Confession - I had never heard of Bill Douglas until a recent fortunate accident connected me with the legendary TRILOGY.If you define a masterpiece as art with a power and appeal that defies analysis, yet connects you with something profound and truthful, this collection of monochrome autobiographies of "Jamie" (immediately identifiable as Bill Douglas himself)is without question a masterpiece. A boy drags himself out of terrifying poverty into a self-created world of hope and creativity. This is not Dickensean cinema, Oliver re-visited, or a Scotish Bleak House. One soon realizes a subtle artist is at work, for Mr Douglas' shots are squeezed dry of sentimentality. There is no manipulation of the audience, no compromising sweetness, no orchestration of response through a music score. Cuts are as jarring as Jamie's life itself. The audience's intelligence is respected when there are omissions of chronology and brutality is neither explained nor resolved. The films' artistry fashions beauty from the most unpromising images and themes, and at the end you will not know how the director achieved it. Slag heaps, coal lifts dropping men like refuse into the shafts, tenement pathways never offering an exit from the slums, awful toys in undarned Christmas stockings, lumpen food, silent dinner tables, adults incapable of joy, kids unable to smile -hardly a wholesome or hopeful world for the central character (superbly played by non-actor Stephen Archibald, whose casting is itself a stroke of genius by Bill Douglas). Yet the narrative culminates in Jamie breaking through the grimey surface of poverty, triumphing over his shattering beginnings, and finding a friend and a purpose. These films feature the quiet Bill Douglas style of lingering on the human face, or holding a shot of an empty space, so that the silence speaks. Look for reviews of Bill Douglas and his work, and you see the word "poetic" repeatedly summoned to describe what he does with a camera. He lives up to his billing as a poet of the visual, and these films are, in my opinion, works of genius.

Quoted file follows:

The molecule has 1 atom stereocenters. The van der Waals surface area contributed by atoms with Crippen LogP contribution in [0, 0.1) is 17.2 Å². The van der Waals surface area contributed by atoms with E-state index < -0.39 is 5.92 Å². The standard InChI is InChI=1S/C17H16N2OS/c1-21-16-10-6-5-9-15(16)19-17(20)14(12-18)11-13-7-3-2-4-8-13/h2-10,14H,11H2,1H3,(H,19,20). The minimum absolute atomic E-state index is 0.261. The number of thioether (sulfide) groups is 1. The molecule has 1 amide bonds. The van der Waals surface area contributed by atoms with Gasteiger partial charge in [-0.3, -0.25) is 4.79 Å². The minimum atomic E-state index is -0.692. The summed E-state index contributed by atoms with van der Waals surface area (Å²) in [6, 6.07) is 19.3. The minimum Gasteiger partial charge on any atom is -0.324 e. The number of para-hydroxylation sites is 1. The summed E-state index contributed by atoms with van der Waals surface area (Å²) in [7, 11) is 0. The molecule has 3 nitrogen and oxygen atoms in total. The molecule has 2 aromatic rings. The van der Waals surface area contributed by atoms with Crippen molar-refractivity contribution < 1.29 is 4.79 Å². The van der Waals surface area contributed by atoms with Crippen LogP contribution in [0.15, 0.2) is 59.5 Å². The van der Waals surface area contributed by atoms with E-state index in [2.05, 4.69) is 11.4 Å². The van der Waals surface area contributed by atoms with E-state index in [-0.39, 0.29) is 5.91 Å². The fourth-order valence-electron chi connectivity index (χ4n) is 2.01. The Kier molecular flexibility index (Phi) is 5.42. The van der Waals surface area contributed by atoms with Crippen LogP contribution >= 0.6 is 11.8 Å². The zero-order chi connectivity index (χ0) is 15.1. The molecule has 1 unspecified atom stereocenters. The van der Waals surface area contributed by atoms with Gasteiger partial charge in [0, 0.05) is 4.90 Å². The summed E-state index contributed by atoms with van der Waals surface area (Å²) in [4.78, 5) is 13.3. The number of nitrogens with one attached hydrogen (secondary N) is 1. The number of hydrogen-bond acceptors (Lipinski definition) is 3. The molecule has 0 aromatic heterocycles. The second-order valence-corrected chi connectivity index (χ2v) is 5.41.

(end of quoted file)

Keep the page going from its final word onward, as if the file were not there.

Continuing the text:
Seen as some of the best depictions of childhood ever recorded on camera; these three films from Bill Douglas are both time capsules and sad reminders of how tough it was and can be growing up poor. These are autobiographical films and the first `My Childhood' was made in 1972 with Stephen Archibald playing the main character `Jamie'. It is set in a blasted landscape in a Scottish coal mining community just at the tail end of World War II.